Zero Trust in the Energy Industry: Securing Critical Infrastructure and Data

Zero Trust in the Energy Industry: Securing Critical Infrastructure and Data

In May of 2021, the largest publicly disclosed cyberattack against critical infrastructure happened. In two hours, 100 gigabytes of data were stolen from the Colonial Pipeline IT system. Following that, the attackers infected the Pipeline’s systems with ransomware. The Pipeline had to shut down for five days to contain the attack.

Once $4.4M was paid to the attackers, the Pipeline regained control of their systems. Add to that the cost of shutting down the Pipeline for five days, the investigation costs, the involvement of government agencies like the DOE, and the damage done to the Pipeline’s reputation and public trust, it was a costly lesson—a lesson caused by an exposed password for a VPN account.

The Colonial Pipeline breach is the poster child for Zero Trust. They didn’t steal oil or shut down a grid, they stole data. What happened there could happen to any energy provider and any government agency. And all it took was a password.

What does Zero Trust mean?

The Department of Energy (DOE) has a pressing responsibility to ensure the continued security of our nation’s critical electric infrastructure. Zero Trust in the department, the industry, in manufacturing and in the supply chain are key to securing critical customer and employee data and ensuring an uninterrupted, clean energy supply.

Traditional approaches to security automatically trusted users and endpoints within the organization’s perimeter. If you were able to get past the perimeter, you had access to the entire system, depending on your credentials. Once someone’s credentials are compromised, unauthorized actors can feast on your data.

In contrast, Zero Trust architecture requires organizations to continuously monitor and validate that a user and their device has the right privileges and attributes. One-time validation is no longer effective, because threats and user attributes are all subject to change. With Zero Trust, users and devices have to revalidate their credentials over and over again the further and further they get into data. The government is on course to achieve full Zero Trust status by 2027, but you can get there before then if you have a strategy in place.

Why Zero Trust is such a critical strategy for the energy industry.

The same year as the Colonial Pipeline incident, a hacker tried to poison the San Francisco water supply. They got in through exposed credentials, too. Customer data is one thing. But to expose customers to unclean water—or an electricity outage—is not only inconvenient, but it could also be the difference between life and death. Considering 2022 set the record for the number of attacks on the energy industry, it’s imperative that the industry be more vigilant, more responsive and more proactive than ever.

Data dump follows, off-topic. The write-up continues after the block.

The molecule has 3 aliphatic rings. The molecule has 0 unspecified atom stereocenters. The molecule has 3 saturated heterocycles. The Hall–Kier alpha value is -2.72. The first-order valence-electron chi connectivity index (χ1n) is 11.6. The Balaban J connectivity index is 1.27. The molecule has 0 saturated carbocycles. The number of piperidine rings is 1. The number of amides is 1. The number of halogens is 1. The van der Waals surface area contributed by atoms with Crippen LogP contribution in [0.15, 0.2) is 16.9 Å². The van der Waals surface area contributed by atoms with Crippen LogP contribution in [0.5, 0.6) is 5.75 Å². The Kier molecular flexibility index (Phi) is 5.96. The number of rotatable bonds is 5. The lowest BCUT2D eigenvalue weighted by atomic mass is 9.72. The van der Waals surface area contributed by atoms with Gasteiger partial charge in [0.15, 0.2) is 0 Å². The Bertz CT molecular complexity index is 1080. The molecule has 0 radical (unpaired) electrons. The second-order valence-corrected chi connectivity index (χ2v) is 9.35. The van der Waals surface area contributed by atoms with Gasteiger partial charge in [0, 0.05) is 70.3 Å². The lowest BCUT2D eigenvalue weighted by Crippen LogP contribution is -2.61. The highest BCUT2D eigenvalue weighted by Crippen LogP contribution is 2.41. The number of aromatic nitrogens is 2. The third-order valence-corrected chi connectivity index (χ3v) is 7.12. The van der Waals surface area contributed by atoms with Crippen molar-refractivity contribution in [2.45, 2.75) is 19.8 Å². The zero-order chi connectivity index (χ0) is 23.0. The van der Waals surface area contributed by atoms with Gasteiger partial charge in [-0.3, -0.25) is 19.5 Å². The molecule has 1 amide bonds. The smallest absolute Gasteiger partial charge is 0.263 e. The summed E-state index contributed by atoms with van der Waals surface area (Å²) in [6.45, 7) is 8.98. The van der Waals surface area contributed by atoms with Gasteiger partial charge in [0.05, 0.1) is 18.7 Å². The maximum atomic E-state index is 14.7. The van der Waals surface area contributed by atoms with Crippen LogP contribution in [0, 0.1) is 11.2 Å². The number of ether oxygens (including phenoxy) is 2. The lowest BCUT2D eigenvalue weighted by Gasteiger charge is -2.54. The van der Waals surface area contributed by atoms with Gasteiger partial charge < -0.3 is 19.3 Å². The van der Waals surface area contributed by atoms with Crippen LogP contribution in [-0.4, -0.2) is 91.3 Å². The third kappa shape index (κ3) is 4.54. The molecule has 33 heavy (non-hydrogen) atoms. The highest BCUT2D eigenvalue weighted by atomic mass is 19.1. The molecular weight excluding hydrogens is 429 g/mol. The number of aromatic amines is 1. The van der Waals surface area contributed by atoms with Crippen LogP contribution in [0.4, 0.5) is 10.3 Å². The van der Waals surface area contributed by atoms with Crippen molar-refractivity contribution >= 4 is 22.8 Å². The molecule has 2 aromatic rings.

The answer to the issue is complicated. The energy sector can’t just detach from the internet of things. Work-from-anywhere employees need access to the system. Contractors need access. Branch offices need access. All of that expands the attack surface and adds attack vectors to the mix. Compounding that, energy companies generally have legacy systems that could be vulnerable. And they are so attractive to attack because they can cause so much destruction, financial loss and public unrest.

Traditional perimeter-based cybersecurity tools are no longer adequate to protect the energy industry from a constantly evolving threat landscape. Rather than trying to build security around the distributed network, the network itself must provide security. Traffic entering the network must be secured and validated from start to finish and security and the network must operate as one fully integrated system. Zero Trust answers that threat perfectly, making users re-authorize themselves the deeper they go into data.

When Zero Trust doesn’t work.

Zero Trust is not a magic bullet that combats all cyber threats. For one thing, it doesn’t provide protection against every kind of attack. Then complexity and cost of implementation add barriers, as well as challenges in integrating with legacy systems.

Adopting additional security measures such as advanced threat detection, security information and event management (SIEM), and continuous monitoring of the network infrastructure is key. It’s also important to keep the workforce informed the potential threats and ensure they are following best practices, such as strong password policies and multi-factor authentication. A proactive approach can help companies stay ahead of evolving cyber threats.

Assume you will be attacked. Have a plan in place to thwart it.

The energy sector in particular is embracing Zero Trust technology. The industry is a critical infrastructure sector that is especially vulnerable to cyber-attacks, and as a result, has become a top target for cybercriminals. Implementing Zero Trust strategies is essential to avoiding many of the threats the industry faces.

As part of the energy industry supply chain and offering secured communications devices, CIS Secure is constantly looking for ways to improve the security of our solutions. We are meticulous about our own supply chain, too, sourcing secure components and devices. We use Zero Trust architecture in our own networks and build a Zero Trust capability into our devices. To learn more about Zero Trust and our cybersecurity and communications solutions, contact us today.